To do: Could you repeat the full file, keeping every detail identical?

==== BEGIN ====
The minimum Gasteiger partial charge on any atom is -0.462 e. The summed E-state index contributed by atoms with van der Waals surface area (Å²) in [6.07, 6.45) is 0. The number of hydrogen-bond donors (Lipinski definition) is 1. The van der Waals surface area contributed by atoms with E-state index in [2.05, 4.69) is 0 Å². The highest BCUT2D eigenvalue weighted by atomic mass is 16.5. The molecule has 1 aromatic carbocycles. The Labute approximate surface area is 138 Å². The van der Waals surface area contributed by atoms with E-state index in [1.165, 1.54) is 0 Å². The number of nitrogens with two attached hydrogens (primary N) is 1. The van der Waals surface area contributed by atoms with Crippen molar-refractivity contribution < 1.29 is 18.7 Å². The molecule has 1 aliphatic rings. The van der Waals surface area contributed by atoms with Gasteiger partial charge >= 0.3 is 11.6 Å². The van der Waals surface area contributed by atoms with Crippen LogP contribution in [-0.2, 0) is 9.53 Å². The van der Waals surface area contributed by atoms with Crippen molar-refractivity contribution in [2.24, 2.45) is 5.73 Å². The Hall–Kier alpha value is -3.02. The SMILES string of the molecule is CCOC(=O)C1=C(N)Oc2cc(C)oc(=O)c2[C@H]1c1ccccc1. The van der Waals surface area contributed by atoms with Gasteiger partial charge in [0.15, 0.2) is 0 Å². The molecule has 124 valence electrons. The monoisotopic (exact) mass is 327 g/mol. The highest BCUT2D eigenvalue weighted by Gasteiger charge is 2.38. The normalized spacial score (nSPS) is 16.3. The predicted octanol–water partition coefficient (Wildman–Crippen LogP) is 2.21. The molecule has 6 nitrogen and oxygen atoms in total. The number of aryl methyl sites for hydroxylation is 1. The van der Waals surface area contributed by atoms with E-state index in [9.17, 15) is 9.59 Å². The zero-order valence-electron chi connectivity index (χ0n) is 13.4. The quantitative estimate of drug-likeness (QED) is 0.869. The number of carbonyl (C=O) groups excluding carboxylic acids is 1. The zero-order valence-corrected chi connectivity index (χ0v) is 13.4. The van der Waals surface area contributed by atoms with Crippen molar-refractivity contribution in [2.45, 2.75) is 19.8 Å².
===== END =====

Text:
The minimum Gasteiger partial charge on any atom is -0.462 e. The summed E-state index contributed by atoms with van der Waals surface area (Å²) in [6.07, 6.45) is 0. The number of hydrogen-bond donors (Lipinski definition) is 1. The van der Waals surface area contributed by atoms with E-state index in [2.05, 4.69) is 0 Å². The highest BCUT2D eigenvalue weighted by atomic mass is 16.5. The molecule has 1 aromatic carbocycles. The Labute approximate surface area is 138 Å². The van der Waals surface area contributed by atoms with E-state index in [1.165, 1.54) is 0 Å². The number of nitrogens with two attached hydrogens (primary N) is 1. The van der Waals surface area contributed by atoms with Crippen molar-refractivity contribution < 1.29 is 18.7 Å². The molecule has 1 aliphatic rings. The van der Waals surface area contributed by atoms with Gasteiger partial charge >= 0.3 is 11.6 Å². The van der Waals surface area contributed by atoms with Crippen LogP contribution in [-0.2, 0) is 9.53 Å². The van der Waals surface area contributed by atoms with Crippen molar-refractivity contribution in [2.24, 2.45) is 5.73 Å². The Hall–Kier alpha value is -3.02. The SMILES string of the molecule is CCOC(=O)C1=C(N)Oc2cc(C)oc(=O)c2[C@H]1c1ccccc1. The van der Waals surface area contributed by atoms with Gasteiger partial charge in [0.15, 0.2) is 0 Å². The molecule has 124 valence electrons. The monoisotopic (exact) mass is 327 g/mol. The highest BCUT2D eigenvalue weighted by Gasteiger charge is 2.38. The normalized spacial score (nSPS) is 16.3. The predicted octanol–water partition coefficient (Wildman–Crippen LogP) is 2.21. The molecule has 6 nitrogen and oxygen atoms in total. The number of aryl methyl sites for hydroxylation is 1. The van der Waals surface area contributed by atoms with E-state index in [9.17, 15) is 9.59 Å². The zero-order valence-electron chi connectivity index (χ0n) is 13.4. The quantitative estimate of drug-likeness (QED) is 0.869. The number of carbonyl (C=O) groups excluding carboxylic acids is 1. The zero-order valence-corrected chi connectivity index (χ0v) is 13.4. The van der Waals surface area contributed by atoms with Crippen molar-refractivity contribution in [2.45, 2.75) is 19.8 Å².